We’re committed to some things because of evidence and to other things out of vows. “Evidence” has a field of meanings just as “vow” is also part of a larger field including what is sacred, what we are faithful to, etc. Both commitments can be absolute, though not in the same way. The principle of contradiction, basic truths of the sciences, a shared life with my wife, and my willingness to kill or die for (at least a few) American interests are all things about which I’m not open to alternatives, but there is more than one kind of absolute commitment in play. I’m not in doubt about the PoC but I also can make no sense about what it would mean to die for it; and I’m not open to life with women other than my wife but this was not after a thorough vetting of all other alternatives or an analytic insight that showed her preferable to all others.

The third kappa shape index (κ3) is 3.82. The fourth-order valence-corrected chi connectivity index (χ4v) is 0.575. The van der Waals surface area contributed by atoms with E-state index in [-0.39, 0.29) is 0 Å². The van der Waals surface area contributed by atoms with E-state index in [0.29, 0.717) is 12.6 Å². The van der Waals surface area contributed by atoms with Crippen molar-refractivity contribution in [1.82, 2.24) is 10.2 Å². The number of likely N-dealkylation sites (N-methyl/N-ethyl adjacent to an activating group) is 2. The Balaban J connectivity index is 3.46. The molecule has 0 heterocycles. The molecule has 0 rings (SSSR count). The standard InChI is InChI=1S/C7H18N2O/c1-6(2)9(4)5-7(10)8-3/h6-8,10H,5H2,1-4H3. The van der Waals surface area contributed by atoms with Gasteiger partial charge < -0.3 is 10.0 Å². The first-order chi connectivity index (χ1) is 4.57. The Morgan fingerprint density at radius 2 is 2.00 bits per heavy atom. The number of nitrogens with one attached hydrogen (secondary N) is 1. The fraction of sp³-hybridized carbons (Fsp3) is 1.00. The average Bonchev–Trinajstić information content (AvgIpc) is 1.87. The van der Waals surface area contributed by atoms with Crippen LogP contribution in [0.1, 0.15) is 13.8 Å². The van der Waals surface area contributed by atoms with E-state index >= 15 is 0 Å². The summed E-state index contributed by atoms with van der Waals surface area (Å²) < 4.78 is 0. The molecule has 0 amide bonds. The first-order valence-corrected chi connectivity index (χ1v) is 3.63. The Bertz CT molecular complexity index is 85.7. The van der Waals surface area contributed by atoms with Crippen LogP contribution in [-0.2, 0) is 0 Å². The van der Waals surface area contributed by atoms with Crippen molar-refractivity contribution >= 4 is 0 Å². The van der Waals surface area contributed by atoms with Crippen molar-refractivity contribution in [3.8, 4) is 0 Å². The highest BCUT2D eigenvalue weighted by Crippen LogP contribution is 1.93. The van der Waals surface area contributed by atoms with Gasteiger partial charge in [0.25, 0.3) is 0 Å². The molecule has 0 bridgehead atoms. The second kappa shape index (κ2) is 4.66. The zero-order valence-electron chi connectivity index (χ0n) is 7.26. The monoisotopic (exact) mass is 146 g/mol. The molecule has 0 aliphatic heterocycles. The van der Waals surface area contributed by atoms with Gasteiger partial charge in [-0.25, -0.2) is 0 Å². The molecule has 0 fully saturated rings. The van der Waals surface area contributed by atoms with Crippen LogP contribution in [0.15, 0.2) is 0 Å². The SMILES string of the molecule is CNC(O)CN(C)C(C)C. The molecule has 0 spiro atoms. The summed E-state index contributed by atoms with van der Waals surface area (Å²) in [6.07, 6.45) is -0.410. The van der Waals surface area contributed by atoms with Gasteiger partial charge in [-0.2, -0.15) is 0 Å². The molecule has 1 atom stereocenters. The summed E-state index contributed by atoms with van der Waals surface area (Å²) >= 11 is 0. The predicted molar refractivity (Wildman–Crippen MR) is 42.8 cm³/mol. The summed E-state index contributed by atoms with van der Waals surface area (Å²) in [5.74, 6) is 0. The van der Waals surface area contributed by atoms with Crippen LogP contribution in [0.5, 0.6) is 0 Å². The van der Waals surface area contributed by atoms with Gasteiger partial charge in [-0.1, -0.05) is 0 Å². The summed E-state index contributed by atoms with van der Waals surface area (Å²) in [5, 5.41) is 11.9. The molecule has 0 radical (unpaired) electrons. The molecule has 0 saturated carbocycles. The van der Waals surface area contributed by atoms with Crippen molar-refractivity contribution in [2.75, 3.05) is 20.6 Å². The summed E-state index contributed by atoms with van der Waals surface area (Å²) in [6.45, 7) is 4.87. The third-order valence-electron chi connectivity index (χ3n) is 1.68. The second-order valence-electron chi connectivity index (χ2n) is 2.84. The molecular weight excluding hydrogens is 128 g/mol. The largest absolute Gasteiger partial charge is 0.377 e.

As Nietzsche noticed these two sorts of commitment coalesce in our commitment to truth, so much so that truth seems like an iridescent color that seems now evidential, now sacred. Without denying the evidence of things, N. would still insist that this evidence is also implicated in a will to truth. The Christian existentialists (I’m thinking of Blondel and Marcel) can be read as agreeing to the same thing, but then questioning the opposition between what is revealed and what is rational. The evidential and the sacred are too implicated in one another to be divided sharply as distinct logoi, which gives rise to a Christian philosophy, even if this idea is as obscure as Christian geometry.